Live Sound

The Best PA Speakers

I set out to find the best PA speaker on the market right now, but before we get there, I want to explain my reasoning and tell you what you should look for in a PA speaker if you are ready to buy.

Why You Should Trust Us

Although I’m not active now, I spent years as a musician gigging in various venues. Between myself and my friends I’ve seen a lot of audio setups, so I know what it takes to get something that works for a good price.

I spent a long time trying to come up with a good list of PA speakers; then I narrowed it down to the best of the best with testing and interviews with users. I wanted to nail down what features are most important and what prices are reasonable for speakers of different types.

Credit: Amazon.com

Top Pick: Behringer EUROLIVE B315D

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While it isn’t the most powerful speaker you can buy, it gives you a lot of sound for your dollar with a useful feature set, excellent sound quality, and durability. Weighs surprisingly little considering its size and output. 

Key Features and Attributes

In this section, I’ll run down what I found to be the most important characteristics. Even if you don’t agree with my picks for the best PA speakers, you should be able to use this section as a guide to figure out what you need and how much you should pay for it.

It will be an ongoing theme that what is most important in a speaker will be very different if you are buying it to install in one venue as opposed to buying it as a musician looking to tour or travel, so keep that in mind as we discuss the key features a PA speaker can have.

Powered and Unpowered

PA speakers, like other speakers, are divided into two main styles: powered and unpowered. Powered speakers have their own amp integrated into the system, while unpowered ones will need an amp to produce sound. Why do you need an amplifier?

Because the raw signal from your instruments and vocals is too weak to play into a venue. The amp strengthens the power of that signal so that the speaker can play it at a volume high enough to be audible.

Deciding on whether to go with a powered or unpowered speaker depends on the role the speaker will play. For musicians, especially touring ones, powered PA speakers are better because they are more convenient and compact. They are easier to work with when you are traveling around or playing on irregular schedules.

On the other hand, a venue manager might prefer to buy unpowered speakers. If you want to install them permanently in a concert hall, church, or another venue, then the advantage of unpowered speakers is that if the amp or the speaker breaks, you can swap it out and replace it without having to replace both elements. That is cheaper and easier than having to re-buy an entire integrated unit.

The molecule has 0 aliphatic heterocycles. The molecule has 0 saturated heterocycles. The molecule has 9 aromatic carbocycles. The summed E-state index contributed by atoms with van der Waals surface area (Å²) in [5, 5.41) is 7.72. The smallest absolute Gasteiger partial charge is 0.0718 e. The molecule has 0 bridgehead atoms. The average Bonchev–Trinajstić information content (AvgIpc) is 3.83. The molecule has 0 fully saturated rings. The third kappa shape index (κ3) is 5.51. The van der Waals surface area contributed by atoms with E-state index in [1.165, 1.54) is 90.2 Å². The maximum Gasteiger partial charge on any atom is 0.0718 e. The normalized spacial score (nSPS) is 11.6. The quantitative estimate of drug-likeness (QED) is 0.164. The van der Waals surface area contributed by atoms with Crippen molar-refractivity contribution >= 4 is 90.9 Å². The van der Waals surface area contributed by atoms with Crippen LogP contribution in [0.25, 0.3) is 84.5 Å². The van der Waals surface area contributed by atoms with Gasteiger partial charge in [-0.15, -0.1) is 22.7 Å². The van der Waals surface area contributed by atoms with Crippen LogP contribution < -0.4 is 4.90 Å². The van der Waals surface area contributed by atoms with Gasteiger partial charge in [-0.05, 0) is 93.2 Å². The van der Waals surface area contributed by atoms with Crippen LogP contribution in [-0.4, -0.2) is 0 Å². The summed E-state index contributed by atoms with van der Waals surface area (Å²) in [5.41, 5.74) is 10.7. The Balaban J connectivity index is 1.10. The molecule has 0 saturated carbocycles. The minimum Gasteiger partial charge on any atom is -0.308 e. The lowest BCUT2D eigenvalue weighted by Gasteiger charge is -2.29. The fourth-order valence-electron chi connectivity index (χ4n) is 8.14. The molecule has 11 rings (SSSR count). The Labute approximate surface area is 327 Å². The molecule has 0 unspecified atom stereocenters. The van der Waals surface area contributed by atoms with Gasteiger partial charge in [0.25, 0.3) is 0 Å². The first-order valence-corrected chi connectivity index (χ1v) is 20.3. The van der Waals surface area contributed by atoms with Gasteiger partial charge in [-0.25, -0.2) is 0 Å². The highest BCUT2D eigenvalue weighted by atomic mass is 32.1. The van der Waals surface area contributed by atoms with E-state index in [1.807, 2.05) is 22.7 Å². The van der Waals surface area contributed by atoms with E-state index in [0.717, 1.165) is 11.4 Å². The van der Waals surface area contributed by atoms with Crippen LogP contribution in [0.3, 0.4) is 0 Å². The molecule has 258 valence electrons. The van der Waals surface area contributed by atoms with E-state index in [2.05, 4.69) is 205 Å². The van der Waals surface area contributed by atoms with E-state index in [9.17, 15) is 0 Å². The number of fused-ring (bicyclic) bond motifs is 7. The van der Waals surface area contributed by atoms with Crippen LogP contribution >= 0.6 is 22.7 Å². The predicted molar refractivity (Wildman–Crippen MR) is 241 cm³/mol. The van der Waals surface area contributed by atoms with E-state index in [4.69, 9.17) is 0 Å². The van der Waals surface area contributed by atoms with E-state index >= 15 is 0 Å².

Size and Wattage

There are two main attributes that determine how loud a speaker can play and how well its sound covers the venue. The first is the power it can use, which is measured in watts.

A speaker that can use a lot of power can fill a much bigger venue. A big speaker might be 1000 watts or more, and a smaller one might only be 100 watts.

There are two measurements of a speaker’s power: typical use and peak. Typical use is how much the speaker can handle for prolonged periods without damage. Peak is how much it can handle for a short burst.

You should look at typical use for an idea of how much reliable power you have. If you have an unpowered speaker, it’s a waste to buy an amp that pushes more power than the speaker can use.

The other attribute is the size of the speaker cones. The range is from 8 inches to about 12, with bigger sizes generally coming only on subwoofers. The speaker cone and its positioning not only partially determine how loud the speaker gets, but also how wide of an angle the sound reaches.

A well-positioned and broad cone can push sound out in a wide arc, and smaller cones have narrower angles. Some speaker designs use intentionally smaller angles to get a more intense experience in a narrower area.

Before you invest in a speaker, investigate its coverage and match that to where the speaker will be used.

Durability and Portability

PA speakers cost a good amount of money, like a lot of other audio equipment, so it’s very important that they last a long time. You want it to give you years of full functionality.